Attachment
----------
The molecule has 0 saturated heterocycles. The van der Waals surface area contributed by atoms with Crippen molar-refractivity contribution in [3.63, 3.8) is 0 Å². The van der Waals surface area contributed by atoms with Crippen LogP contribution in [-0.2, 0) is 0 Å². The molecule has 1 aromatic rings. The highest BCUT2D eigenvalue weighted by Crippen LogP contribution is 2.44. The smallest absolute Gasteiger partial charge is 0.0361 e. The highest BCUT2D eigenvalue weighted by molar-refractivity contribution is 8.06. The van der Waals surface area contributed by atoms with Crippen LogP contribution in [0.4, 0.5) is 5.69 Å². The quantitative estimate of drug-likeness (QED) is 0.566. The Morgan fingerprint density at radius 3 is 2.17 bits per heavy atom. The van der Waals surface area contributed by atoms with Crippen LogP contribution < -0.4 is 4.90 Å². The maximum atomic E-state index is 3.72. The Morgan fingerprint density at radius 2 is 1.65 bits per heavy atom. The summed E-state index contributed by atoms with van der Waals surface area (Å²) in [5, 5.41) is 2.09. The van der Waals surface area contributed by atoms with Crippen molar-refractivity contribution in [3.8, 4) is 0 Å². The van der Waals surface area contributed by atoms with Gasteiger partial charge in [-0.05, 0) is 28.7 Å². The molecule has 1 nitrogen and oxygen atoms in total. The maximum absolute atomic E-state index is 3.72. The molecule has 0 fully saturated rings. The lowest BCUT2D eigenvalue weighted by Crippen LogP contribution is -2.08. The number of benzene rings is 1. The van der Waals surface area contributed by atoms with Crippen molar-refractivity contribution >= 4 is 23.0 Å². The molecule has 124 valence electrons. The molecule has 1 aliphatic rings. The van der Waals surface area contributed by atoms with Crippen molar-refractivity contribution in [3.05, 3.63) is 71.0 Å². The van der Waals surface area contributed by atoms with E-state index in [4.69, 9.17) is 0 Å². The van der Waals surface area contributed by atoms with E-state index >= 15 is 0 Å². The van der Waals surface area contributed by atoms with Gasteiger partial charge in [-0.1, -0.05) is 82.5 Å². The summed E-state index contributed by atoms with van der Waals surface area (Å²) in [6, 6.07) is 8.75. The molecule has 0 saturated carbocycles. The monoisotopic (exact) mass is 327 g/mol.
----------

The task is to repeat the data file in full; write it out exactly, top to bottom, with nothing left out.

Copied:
The molecule has 0 saturated heterocycles. The van der Waals surface area contributed by atoms with Crippen molar-refractivity contribution in [3.63, 3.8) is 0 Å². The van der Waals surface area contributed by atoms with Crippen LogP contribution in [-0.2, 0) is 0 Å². The molecule has 1 aromatic rings. The highest BCUT2D eigenvalue weighted by Crippen LogP contribution is 2.44. The smallest absolute Gasteiger partial charge is 0.0361 e. The highest BCUT2D eigenvalue weighted by molar-refractivity contribution is 8.06. The van der Waals surface area contributed by atoms with Crippen LogP contribution in [0.4, 0.5) is 5.69 Å². The quantitative estimate of drug-likeness (QED) is 0.566. The Morgan fingerprint density at radius 3 is 2.17 bits per heavy atom. The van der Waals surface area contributed by atoms with Crippen LogP contribution < -0.4 is 4.90 Å². The maximum atomic E-state index is 3.72. The Morgan fingerprint density at radius 2 is 1.65 bits per heavy atom. The summed E-state index contributed by atoms with van der Waals surface area (Å²) in [5, 5.41) is 2.09. The van der Waals surface area contributed by atoms with Crippen molar-refractivity contribution in [3.8, 4) is 0 Å². The van der Waals surface area contributed by atoms with Gasteiger partial charge in [-0.05, 0) is 28.7 Å². The molecule has 1 nitrogen and oxygen atoms in total. The maximum absolute atomic E-state index is 3.72. The molecule has 0 fully saturated rings. The lowest BCUT2D eigenvalue weighted by Crippen LogP contribution is -2.08. The number of benzene rings is 1. The van der Waals surface area contributed by atoms with Crippen molar-refractivity contribution >= 4 is 23.0 Å². The molecule has 124 valence electrons. The molecule has 1 aliphatic rings. The van der Waals surface area contributed by atoms with Crippen molar-refractivity contribution in [3.05, 3.63) is 71.0 Å². The van der Waals surface area contributed by atoms with E-state index in [4.69, 9.17) is 0 Å². The van der Waals surface area contributed by atoms with E-state index >= 15 is 0 Å². The van der Waals surface area contributed by atoms with Gasteiger partial charge in [-0.1, -0.05) is 82.5 Å². The summed E-state index contributed by atoms with van der Waals surface area (Å²) in [6, 6.07) is 8.75. The molecule has 0 saturated carbocycles. The monoisotopic (exact) mass is 327 g/mol.